Admittedly, one does not always have this luxury when choosing a job, especially in a sluggish economy – so being conservative with one’s money could be considered key to finding your happy work/life balance. Having the flexibility to make choices for your sanity can make all the difference.

[And by being open about my commitments outside of work, sometimes I find unexpected synergies. My volunteer work with IGNITE is fully supported by my management and has been included on my official work commitments for several years now. I don’t feel guilty about taking time to speak on panels, and Microsoft gets more community exposure. Everyone wins!]

Point 3: I don’t make myself feel guilty for having a “life” outside of work.

I’ve had plenty of experience working long game-industry hours, but didn’t feel I got any proportional career benefit in doing so. In fact, I am MORE successful in a situation where I work 40-hour weeks with very focused effort.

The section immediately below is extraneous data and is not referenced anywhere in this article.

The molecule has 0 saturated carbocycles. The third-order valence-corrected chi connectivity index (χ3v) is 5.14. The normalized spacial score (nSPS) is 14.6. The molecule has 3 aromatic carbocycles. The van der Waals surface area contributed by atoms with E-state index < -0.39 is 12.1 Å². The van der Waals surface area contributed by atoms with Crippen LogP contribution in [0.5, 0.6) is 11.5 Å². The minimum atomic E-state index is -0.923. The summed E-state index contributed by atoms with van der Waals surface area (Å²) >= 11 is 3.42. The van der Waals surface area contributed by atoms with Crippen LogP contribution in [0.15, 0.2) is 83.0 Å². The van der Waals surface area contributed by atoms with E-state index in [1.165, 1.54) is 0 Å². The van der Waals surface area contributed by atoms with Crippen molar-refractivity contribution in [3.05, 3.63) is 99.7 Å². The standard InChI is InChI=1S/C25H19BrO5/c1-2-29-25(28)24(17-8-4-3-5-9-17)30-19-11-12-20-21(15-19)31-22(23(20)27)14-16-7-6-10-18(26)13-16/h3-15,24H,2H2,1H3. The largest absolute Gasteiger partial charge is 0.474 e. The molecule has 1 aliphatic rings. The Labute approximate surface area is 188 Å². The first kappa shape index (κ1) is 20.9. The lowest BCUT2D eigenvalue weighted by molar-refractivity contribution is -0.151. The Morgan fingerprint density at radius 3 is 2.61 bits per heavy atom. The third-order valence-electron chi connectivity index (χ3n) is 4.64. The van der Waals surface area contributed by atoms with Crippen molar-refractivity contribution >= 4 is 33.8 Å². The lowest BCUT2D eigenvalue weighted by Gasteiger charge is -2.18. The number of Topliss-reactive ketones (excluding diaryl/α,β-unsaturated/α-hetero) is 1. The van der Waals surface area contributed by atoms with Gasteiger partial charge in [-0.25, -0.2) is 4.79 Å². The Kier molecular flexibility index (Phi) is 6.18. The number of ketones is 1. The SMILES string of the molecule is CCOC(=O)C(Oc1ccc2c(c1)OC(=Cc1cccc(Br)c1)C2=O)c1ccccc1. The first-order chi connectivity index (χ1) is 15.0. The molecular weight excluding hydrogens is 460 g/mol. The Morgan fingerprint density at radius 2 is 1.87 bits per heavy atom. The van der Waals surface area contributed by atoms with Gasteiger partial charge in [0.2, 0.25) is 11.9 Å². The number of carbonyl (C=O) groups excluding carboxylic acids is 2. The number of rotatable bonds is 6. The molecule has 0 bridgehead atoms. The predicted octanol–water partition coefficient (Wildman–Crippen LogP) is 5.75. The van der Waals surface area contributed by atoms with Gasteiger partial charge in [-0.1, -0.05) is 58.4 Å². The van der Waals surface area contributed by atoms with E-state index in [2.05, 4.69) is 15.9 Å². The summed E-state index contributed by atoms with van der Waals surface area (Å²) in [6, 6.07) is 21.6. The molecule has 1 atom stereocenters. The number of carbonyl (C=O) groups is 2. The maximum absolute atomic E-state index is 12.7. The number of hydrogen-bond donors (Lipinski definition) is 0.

What we choose to do with our evenings is our own business. I’m pretty sure your offer letter from Big Company Z didn’t say “80 hours a week” or “you must get permission to leave work before 7”. Some people leave at a fixed time in the evening to pick up a child or make dinner for their families. I’m not married and don’t have kids, so my evening time is acting. It’s not any more or less valid. Just different.

There will always be people who work more hours than you. There will always be people who never seem to be in the office. It’s not a competition, at least not for hours worked. Quality is so much more important than quantity. (And quite frankly, as has been reported in many ways, long hours often ruin things, like sloppy checkins that lead to a broken build and 8 people unable to work.)

In my opinion, we all need to exist outside of our companies. I knew a girl once who got laid off from one of her first corporate jobs, and I don’t think her ego ever really recovered. She had tied up her sense of self-worth in her employment status, and when it went away unexpectedly there was no support network or alternative purpose to get her through the dark times.